Simon Bridges has announced:
The most significant reform of New Zealand’s workplace health and safety system in 20 years has been announced today by Labour Minister Simon Bridges.
“The Working Safer package represents a major step change in New Zealand’s approach to meet our target of reducing the workplace injury and death toll by 25 percent by 2020,” says Mr Bridges.
“The reforms recalibrate our approach so we are working smarter, targeting risk and working together to improve performance in workplace health and safety.
“This is the legacy we owe to the Pike River families, the families of the 75 people who are killed each year in New Zealand workplaces, and the estimated 600 to 900 who die annually from the long-term effects of occupational disease.”
Mr Bridges says Working Safer addresses the recommendations of the Independent Taskforce on Workplace Health and Safety which provided Government with a solid foundation to work from.
The details are:
- an overhaul of the law, supported by clear, consistent guidelines and information for business on their requirements
- more funding for WorkSafe New Zealand to strengthen enforcement and education and implement the changes
- a focus on high risk areas
- stronger focus on occupational harm and hazardous substances
- better coordination between government agencies
- improved worker participation
- stronger penalties, enforcement tools and court powers.
The CTU has praised the package:
The CTU welcomes moves today to strengthen our health and safety system.
Helen Kelly, CTU President said “the announcements today acknowledge that our health and safety system is in need of an overhaul, and we welcome the direction taken by the Government with these proposed changes.”
“Moves to strengthen worker participation at the workplace are particularly positive and will help keep Kiwi workers safer at work. The inclusion of a general duty to involve and consult with workers on health and safety matters, and strengthen the role of H&S representatives will give workers a voice in how health and safety is handled in their workplace”. …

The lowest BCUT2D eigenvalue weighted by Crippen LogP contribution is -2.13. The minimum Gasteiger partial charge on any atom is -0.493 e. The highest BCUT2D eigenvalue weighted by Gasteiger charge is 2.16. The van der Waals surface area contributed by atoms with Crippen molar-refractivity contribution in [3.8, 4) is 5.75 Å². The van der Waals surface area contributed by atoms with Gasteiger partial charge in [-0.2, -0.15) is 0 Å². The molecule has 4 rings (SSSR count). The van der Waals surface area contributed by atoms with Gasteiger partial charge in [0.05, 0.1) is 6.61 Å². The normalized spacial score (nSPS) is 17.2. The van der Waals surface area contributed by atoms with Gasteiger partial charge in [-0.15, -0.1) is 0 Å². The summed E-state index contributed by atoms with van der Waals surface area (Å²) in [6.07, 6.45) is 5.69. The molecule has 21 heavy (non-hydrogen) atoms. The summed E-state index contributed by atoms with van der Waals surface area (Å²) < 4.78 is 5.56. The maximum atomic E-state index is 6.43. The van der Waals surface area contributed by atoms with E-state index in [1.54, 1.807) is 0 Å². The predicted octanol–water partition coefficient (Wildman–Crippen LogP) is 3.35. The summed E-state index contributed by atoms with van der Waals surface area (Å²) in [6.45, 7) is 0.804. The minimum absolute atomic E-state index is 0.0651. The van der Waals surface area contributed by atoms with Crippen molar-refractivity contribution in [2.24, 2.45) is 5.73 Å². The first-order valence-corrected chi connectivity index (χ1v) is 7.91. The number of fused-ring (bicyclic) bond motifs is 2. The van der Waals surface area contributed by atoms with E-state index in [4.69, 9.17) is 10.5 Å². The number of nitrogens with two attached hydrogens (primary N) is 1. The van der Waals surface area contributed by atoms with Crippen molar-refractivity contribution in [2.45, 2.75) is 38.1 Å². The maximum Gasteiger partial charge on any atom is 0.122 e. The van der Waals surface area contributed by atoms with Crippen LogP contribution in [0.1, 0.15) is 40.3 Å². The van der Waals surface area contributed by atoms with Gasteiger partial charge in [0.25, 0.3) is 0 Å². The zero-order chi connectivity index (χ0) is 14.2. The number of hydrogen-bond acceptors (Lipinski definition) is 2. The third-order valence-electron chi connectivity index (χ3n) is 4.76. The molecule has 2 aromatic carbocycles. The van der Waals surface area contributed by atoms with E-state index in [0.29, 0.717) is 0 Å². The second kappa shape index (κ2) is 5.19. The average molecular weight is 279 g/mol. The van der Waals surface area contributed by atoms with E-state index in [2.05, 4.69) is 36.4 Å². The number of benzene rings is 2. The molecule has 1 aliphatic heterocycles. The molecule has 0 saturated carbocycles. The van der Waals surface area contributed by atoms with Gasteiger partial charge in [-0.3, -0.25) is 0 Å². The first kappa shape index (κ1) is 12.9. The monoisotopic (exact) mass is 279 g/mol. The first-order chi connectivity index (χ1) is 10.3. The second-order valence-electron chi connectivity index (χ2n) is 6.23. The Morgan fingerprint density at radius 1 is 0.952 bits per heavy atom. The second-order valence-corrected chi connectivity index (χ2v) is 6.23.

“The Government’s response today is, in general loyal to the recommendations of both the Pike River Inquiry and its Taskforce recommendations and that is exactly as it should be.
Their only real complaint is they don’t get to appoint a board member:
However to choke on the strong consensus recommendation from the Taskforce (that included business and government representation) that tripartism is an essential element that should be evident throughout the system, and to not have worker representation on the Board is both short-sighted and a badly missed opportunity which is unfair to the working people of this country”
Business NZ has also welcomed the package:
BusinessNZ has welcomed today’s announcement today of new health and safety legislation to be administered by the recently established Worksafe New Zealand.
BusinessNZ Chief Executive Phil O’Reilly said it was a significant step in the right direction.
“Moving to a principles-based regime in which health and safety responses are tailored to the business rather than the current one-size-fits-all approach will be a real help to many businesses, as will a simpler approach to levy setting and other costs.
Pretty good work to have both Business NZ and the CTU praising the package.